We walk through the park on a path between the tents. They are surprisingly neatly kept. People peer out of some of them. Here the problem seems to be more homelessness than drugs. The astronomically high real estate prices in Vancouver coupled with mental health issues seem to be the main factors here. I learn that the tents are pitched here because of the availability of food and support services nearby.
We see a couple of policemen patrolling the area and it is clear that there seems to be some police acceptance of the whole thing. In fact, the police seem to be friendly toward the residents and the residents in turn don’t seem to be too resentful of the cops. Nevertheless there is a crime problem here and I am told the whole area can be quite dangerous at night.
We sit for a while and discuss the problems. It seems that many solutions have already been tried and I learn about the activities of the homeless charities and the Overdose Prevention Society. I also hear how the problem is actually far worse for indigenous people and that there are special support groups for them.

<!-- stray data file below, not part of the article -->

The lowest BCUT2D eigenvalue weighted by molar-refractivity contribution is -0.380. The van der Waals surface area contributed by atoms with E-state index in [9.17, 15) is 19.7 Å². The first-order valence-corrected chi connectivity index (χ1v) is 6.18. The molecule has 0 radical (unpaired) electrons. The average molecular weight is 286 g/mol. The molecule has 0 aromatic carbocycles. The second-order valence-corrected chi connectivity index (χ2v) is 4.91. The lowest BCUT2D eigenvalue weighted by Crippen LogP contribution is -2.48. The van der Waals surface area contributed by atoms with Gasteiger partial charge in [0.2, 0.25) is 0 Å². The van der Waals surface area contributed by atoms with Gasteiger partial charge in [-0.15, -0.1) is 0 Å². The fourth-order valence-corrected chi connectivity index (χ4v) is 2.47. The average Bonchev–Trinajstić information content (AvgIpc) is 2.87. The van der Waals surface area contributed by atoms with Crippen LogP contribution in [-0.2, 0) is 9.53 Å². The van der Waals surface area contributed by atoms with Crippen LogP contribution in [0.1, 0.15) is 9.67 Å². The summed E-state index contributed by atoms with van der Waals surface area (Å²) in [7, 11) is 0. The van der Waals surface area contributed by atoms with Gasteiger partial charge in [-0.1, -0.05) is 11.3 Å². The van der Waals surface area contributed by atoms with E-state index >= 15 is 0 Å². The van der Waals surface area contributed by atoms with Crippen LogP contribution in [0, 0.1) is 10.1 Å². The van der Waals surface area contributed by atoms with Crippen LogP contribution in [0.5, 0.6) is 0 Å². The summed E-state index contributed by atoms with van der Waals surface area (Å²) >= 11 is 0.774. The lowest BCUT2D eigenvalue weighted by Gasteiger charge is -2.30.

We move on and walk east again into Strathcona. Now we are on the eastern edge of the Downtown Eastside and we pass through an area that looks attractive and desirable. We see historical houses that are being subdivided into smaller dwellings and resold alongside more modern looking flats. We stop and Google some of the prices; there is a two bedroom apartment for $880,000; a full 5 bedroom house is on the market for $1,975,000.
As we walk along Pender Street we come to an attractive hall with a sign outside that tells us it belongs to the Association of United Ukrainian Canadians (7). There is a man in the doorway and we get chatting. He lets us in to have a look at the beautiful little hall and then explains that he runs a group that uses drama to overcome social problems.
We continue on and the East European theme continues as we turn onto Campbell Street and walk past the beautiful Russian Hall (8). It has a wonderful mosaic outside and close by there is also a lovely little Russian church. I have never really considered Russians being immigrants into Canada much, but here they are with their own little community.